‘Prenup’ is a shortened word for ‘prenuptial’.
The definition for prenuptial is – before marriage. Therefore, a simple definition for a prenuptial agreement is – an agreement you make before marriage.
Prenuptial agreements are becoming more popular for a whole range of reasons. One of them is that people today are more sceptical about the length of their marriages. With an increasing divorce rate, couples are wary of the possibility that they may have long and expensive legal disputes in the future.
Another reason is that people are generally marrying later in their lives, choosing to focus on their careers and accumulate assets before they settle down. By the time they do marry, the parties may have a portfolio of property that they would like to protect. Prenuptial agreements make this easy to do.
One of the biggest dilemmas in a divorce is deciding how to divide property and assets. Many prenuptial agreements are entered into to make this process a lot simpler. They also do not want any interference from the courts, and would rather determine their own future. Sacrificing a few minutes to plan ahead, has the potential to save headaches and financial difficulties in the long run.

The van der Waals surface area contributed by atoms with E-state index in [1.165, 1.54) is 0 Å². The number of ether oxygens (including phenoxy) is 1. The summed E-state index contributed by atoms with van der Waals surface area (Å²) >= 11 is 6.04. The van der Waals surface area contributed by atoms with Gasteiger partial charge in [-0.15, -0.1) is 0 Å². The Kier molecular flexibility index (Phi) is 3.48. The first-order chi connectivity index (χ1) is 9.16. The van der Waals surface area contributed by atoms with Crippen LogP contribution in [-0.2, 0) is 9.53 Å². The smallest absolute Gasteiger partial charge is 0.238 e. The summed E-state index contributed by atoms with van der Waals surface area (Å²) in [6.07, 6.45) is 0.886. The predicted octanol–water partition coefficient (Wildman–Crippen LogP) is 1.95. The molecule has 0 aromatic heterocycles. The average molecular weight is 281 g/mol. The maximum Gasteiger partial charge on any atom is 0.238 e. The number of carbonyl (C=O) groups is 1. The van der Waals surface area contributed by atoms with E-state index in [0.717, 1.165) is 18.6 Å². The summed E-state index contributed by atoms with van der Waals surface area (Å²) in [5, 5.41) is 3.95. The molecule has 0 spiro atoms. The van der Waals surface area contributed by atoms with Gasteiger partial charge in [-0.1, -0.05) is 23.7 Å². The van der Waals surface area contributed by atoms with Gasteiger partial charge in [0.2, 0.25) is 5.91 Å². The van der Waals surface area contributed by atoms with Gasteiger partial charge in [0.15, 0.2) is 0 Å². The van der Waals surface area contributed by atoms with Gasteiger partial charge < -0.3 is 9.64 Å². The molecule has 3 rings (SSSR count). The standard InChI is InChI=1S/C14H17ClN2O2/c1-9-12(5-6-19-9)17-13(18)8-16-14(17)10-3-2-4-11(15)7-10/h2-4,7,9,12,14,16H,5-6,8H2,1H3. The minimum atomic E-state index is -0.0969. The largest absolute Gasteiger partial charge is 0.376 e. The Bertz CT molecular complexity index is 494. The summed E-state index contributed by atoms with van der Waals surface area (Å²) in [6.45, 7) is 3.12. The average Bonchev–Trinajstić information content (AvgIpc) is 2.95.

Couples at any stage of their relationship can enter into such an Agreement. Heterosexual or homosexual (de facto) couples can both enter into a BFA. The types of Agreements and their relevant sections are the same for opposite or same-sex couples.
Both parties intending to enter into a BFA must ordinarily reside in Australia. Each party must also get Independent Legal Advice from different lawyers working in different law firms. The lawyers must also sign a Certificate confirming that the advice, as required by the Family Law Act 1975 (Cth) was given to their client before their client signed the Agreement.
You cannot enter into a BFA if you are already in a valid BFA with another person. For example, you wouldn’t be able to enter into a BFA with a mistress if you already have a BFA with your wife.